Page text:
Doe Be Doo
On an empty Times Square, an unattended piece of luggage triggers a Bomb Squad intervention. Its content is alive! With whole body tattoos as only clothes, Jane Doe appears. “Are you guys seeing this?” asks a cop willing to make sure his buddie also enjoy the view. Abrubt cut to rural Kentucky, the Hostage State.
Jane Doe suffers from “constant permanent amnesia” which sounds like a mouthful and means she has forgotten anything but her Civil Rights. Her tattoos change all at once after a scanner scene reminescent of Michael Crichton’s Looker. “She’s puzzling”, concedes Special Agent Kurt Walker, who manages not to have any mouth AND suck eggs. The head doctor, on his way out when he heard there was a kettle boiling and felt like a cup of tea, agrees. Jane Doe is a non-entity created for the sole purpose of puzzling you, Special Agent. That’s why she has your name tatooed on her back.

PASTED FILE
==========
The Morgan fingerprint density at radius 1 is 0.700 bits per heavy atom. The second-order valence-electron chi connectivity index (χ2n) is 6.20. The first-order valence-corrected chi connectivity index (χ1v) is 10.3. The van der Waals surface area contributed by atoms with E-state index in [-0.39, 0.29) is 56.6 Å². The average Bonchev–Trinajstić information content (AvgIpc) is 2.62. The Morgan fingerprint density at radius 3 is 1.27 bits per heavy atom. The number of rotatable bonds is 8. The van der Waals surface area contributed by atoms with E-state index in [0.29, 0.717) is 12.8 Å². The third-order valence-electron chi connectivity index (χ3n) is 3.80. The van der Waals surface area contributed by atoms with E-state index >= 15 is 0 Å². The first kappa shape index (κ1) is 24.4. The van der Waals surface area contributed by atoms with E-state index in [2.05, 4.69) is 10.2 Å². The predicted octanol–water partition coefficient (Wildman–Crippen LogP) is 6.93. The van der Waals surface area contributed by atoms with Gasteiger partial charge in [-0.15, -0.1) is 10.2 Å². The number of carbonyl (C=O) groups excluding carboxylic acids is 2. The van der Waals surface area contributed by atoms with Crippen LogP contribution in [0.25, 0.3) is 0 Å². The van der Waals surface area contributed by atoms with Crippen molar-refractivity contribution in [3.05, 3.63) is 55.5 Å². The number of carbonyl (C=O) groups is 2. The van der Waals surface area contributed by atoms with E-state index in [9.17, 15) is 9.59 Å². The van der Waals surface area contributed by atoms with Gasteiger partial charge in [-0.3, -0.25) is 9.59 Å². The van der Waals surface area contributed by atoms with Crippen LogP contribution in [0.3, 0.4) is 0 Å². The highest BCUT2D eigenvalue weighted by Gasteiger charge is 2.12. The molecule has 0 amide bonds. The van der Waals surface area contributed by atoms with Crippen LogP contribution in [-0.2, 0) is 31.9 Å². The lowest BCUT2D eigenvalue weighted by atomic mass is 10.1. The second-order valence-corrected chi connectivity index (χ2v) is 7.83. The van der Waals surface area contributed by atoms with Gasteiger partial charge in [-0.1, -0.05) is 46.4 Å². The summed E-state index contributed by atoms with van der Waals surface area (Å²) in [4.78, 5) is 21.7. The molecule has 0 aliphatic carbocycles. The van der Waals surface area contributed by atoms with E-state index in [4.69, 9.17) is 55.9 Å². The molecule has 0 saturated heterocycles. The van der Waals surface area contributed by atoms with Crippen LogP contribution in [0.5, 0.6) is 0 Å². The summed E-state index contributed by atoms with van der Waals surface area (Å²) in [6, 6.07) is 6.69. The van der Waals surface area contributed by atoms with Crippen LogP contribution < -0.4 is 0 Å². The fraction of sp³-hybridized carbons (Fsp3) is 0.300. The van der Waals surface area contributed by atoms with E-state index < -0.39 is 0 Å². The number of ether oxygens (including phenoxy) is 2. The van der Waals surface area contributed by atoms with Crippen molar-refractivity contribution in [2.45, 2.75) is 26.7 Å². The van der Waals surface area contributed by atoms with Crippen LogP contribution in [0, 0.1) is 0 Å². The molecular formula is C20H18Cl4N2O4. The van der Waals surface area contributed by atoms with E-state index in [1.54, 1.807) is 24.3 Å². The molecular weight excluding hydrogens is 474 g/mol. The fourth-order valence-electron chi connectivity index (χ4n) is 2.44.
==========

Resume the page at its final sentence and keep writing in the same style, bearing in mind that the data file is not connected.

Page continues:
Jane Doe is moved to a safe house. “There is a couch, everything you need”, she’s told. She does not know what she likes to eat but she speaks Chinese so food should not be a major problem. Just do not eat the couch, Jane.
Once it is established she is an ex-Navy Seal, and therefore an Action Jane Doe, Blindspot breaks an unspoken rule of TV series: “Thou shalt not try to build suspense on the heroin’s life being threatened during the pilot”. It just doesn’t work very well, even with the help of a poker-faced Chinese suicide bomber inside the Lady Liberty. Suffices to say that one tattoo saves the day, making Action Jane the human version of the Dead Sea Scrolls. And as a cliffhanger, she willingly became so. An eternity of solving ink riddles in the most incongruous way possible is looming, making this series the retard cousin of The Blacklist, meaning what The Blacklist has become during its third season.
Dialogue are far from good, but at times they could hardly get better:
– “It was right under our nose!
– No, behind her ear.”
You know the drill. Life’s too short.